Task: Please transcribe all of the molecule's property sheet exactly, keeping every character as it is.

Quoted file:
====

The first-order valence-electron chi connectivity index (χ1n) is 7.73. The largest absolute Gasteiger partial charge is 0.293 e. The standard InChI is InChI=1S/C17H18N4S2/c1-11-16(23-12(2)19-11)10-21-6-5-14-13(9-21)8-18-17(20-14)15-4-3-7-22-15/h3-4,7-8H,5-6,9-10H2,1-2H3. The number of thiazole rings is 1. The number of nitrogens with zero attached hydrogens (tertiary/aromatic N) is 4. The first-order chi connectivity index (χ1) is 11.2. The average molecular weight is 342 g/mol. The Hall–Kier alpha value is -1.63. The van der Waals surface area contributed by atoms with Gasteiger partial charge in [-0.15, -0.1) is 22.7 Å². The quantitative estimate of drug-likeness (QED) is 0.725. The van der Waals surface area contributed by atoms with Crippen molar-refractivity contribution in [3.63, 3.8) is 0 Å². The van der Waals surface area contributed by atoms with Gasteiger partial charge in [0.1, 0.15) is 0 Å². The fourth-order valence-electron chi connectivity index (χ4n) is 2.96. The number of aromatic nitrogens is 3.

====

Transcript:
The first-order valence-electron chi connectivity index (χ1n) is 7.73. The largest absolute Gasteiger partial charge is 0.293 e. The standard InChI is InChI=1S/C17H18N4S2/c1-11-16(23-12(2)19-11)10-21-6-5-14-13(9-21)8-18-17(20-14)15-4-3-7-22-15/h3-4,7-8H,5-6,9-10H2,1-2H3. The number of thiazole rings is 1. The number of nitrogens with zero attached hydrogens (tertiary/aromatic N) is 4. The first-order chi connectivity index (χ1) is 11.2. The average molecular weight is 342 g/mol. The Hall–Kier alpha value is -1.63. The van der Waals surface area contributed by atoms with Gasteiger partial charge in [-0.15, -0.1) is 22.7 Å². The quantitative estimate of drug-likeness (QED) is 0.725. The van der Waals surface area contributed by atoms with Crippen molar-refractivity contribution in [3.63, 3.8) is 0 Å². The van der Waals surface area contributed by atoms with Gasteiger partial charge in [0.1, 0.15) is 0 Å². The fourth-order valence-electron chi connectivity index (χ4n) is 2.96. The number of aromatic nitrogens is 3.